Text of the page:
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Basic Power Spectral Density question

Started by sergio February 4, 2005
Hi,

I'm looking for a more fundamental answer here. I'm starting to learn
about PSD and autocorrelation etc., and while time domain makes sense to
me, I have trouble imagining what Fourier tranform does to the
autocorrelation function except tranforming it the frequency domain. Or
put differently, if PSD shows how is the power (mean square value) spreads
through different frequencies,  then what frequencies are we talking about
here? Frequencies of what? Is there a less abstract way of seeing where
these freqs. are coming from? In addition, what do negative freqs.
represent? 

Thanks a lot!
		
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sergio wrote:
> Hi, > > I'm looking for a more fundamental answer here. I'm starting to learn > about PSD and autocorrelation etc., and while time domain makes sense to > me, I have trouble imagining what Fourier tranform does to the > autocorrelation function except tranforming it the frequency domain.
That is correct. Taking the Fourier transform of an autocorrelation function takes the time-domain information and transforms it into the frequency domain. You aren't adding or subtracting information, you're only looking at it from a different point of view.
> Or > put differently, if PSD shows how is the power (mean square value) spreads > through different frequencies, then what frequencies are we talking about > here? Frequencies of what? Is there a less abstract way of seeing where > these freqs. are coming from?
Usually you're taking an autocorrelation in time, so the frequencies you're talking about are the frequencies of the component sinusoids in the autocorrelation function. Without a concrete problem to deal with there isn't a less abstract way of seeing where the frequencies are coming _from_, but one concrete way of thinking where the frequencies are going _to_ is to imagine your signal impinging on a receiver with a bandpass filter -- only those frequencies in the PSD that can get through the filter do, the rest are absorbed or reflected by the filter.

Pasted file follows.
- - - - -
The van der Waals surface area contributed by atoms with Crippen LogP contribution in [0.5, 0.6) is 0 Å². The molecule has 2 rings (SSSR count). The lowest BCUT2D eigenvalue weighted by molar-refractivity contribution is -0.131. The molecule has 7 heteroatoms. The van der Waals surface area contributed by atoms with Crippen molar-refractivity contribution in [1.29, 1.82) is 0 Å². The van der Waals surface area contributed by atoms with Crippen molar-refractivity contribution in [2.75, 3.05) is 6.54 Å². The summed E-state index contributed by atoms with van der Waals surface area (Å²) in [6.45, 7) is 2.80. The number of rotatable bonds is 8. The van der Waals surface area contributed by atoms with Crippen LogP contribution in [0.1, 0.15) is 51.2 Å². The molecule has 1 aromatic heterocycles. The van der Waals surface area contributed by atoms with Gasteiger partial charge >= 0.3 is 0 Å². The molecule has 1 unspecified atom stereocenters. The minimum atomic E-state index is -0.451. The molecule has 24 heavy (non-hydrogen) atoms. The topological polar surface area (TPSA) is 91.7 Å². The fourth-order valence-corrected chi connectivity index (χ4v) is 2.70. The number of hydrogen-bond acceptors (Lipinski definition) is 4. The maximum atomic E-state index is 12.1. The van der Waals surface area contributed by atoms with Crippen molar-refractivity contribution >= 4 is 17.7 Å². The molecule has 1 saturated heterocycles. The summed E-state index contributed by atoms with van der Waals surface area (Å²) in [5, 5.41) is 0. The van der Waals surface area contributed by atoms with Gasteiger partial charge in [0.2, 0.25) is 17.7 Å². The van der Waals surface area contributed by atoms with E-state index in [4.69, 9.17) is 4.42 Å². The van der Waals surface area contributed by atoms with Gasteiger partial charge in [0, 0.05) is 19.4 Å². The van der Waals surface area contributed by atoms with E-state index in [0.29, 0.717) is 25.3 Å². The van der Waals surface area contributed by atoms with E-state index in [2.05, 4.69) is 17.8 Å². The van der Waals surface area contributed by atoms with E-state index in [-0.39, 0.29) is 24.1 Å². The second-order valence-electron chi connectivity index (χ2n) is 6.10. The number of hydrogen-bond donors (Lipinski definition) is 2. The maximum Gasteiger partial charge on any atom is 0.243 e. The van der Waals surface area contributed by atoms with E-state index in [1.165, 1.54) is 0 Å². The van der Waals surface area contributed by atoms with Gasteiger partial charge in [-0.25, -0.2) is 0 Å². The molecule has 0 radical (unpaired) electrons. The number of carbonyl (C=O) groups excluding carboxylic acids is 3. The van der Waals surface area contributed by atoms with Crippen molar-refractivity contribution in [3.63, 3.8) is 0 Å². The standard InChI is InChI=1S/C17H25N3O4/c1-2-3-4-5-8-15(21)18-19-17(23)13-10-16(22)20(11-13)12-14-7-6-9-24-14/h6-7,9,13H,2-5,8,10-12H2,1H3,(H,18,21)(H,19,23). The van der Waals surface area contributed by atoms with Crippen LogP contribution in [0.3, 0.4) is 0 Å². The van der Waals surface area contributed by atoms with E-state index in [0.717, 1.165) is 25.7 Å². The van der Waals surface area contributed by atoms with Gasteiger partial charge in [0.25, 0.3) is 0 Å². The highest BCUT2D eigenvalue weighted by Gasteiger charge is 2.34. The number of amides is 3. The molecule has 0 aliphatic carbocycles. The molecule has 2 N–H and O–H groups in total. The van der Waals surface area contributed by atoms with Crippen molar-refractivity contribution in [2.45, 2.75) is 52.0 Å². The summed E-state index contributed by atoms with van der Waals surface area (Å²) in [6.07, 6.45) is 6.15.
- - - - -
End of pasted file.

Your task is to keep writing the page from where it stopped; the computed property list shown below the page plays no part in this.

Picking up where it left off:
> In addition, what do negative freqs. > represent?
A sine wave just bounces around, up and down in real-number space, so the sign of the frequency is more or less meaningless. When you take the fourier transform using e^{jw}, however, e^{jw} has a constant absolute value, and the number inscribes a circle on the complex plane at a certain speed (frequency) and direction (sign). If you're working with purely real, baseband data, then all of the information about the signal is contained in the positive-frequency half of the transform -- the negative-frequency half is constrained by the "purely real" requirement to have a certain relationship to the positive frequency half. When you modulate data for transmission, however, it is handy to be able to throw away one of these halves and only transmit the other -- see "single sideband" for information. In DSP it becomes very convenient to generate a complex signal from a real one internally in the software -- then keeping track of negative frequencies and other esoterica makes life more convenient, overall.
> > Thanks a lot! > > This message was sent using the Comp.DSP web interface on DSPRelated.com
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